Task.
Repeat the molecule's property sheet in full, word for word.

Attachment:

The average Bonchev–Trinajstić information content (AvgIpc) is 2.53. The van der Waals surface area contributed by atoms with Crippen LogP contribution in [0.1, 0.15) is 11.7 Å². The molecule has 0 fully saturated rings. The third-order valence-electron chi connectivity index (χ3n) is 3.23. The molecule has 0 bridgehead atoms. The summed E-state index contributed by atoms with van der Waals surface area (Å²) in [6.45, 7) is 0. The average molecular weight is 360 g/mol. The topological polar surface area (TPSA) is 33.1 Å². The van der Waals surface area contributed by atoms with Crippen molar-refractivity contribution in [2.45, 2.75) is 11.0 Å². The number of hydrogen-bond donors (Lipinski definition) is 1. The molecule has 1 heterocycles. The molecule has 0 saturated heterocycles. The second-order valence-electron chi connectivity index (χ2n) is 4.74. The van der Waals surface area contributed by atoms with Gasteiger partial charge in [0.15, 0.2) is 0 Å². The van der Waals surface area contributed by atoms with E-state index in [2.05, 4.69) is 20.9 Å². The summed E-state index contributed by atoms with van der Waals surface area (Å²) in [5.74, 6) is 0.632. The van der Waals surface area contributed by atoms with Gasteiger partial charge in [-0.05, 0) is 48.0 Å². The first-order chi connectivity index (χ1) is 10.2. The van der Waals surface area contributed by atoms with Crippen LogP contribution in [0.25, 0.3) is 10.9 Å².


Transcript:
The average Bonchev–Trinajstić information content (AvgIpc) is 2.53. The van der Waals surface area contributed by atoms with Crippen LogP contribution in [0.1, 0.15) is 11.7 Å². The molecule has 0 fully saturated rings. The third-order valence-electron chi connectivity index (χ3n) is 3.23. The molecule has 0 bridgehead atoms. The summed E-state index contributed by atoms with van der Waals surface area (Å²) in [6.45, 7) is 0. The average molecular weight is 360 g/mol. The topological polar surface area (TPSA) is 33.1 Å². The van der Waals surface area contributed by atoms with Crippen molar-refractivity contribution in [2.45, 2.75) is 11.0 Å². The number of hydrogen-bond donors (Lipinski definition) is 1. The molecule has 1 heterocycles. The molecule has 0 saturated heterocycles. The second-order valence-electron chi connectivity index (χ2n) is 4.74. The van der Waals surface area contributed by atoms with Gasteiger partial charge in [0.15, 0.2) is 0 Å². The van der Waals surface area contributed by atoms with E-state index in [2.05, 4.69) is 20.9 Å². The summed E-state index contributed by atoms with van der Waals surface area (Å²) in [5.74, 6) is 0.632. The van der Waals surface area contributed by atoms with Gasteiger partial charge in [-0.05, 0) is 48.0 Å². The first-order chi connectivity index (χ1) is 10.2. The van der Waals surface area contributed by atoms with Crippen LogP contribution in [0.25, 0.3) is 10.9 Å².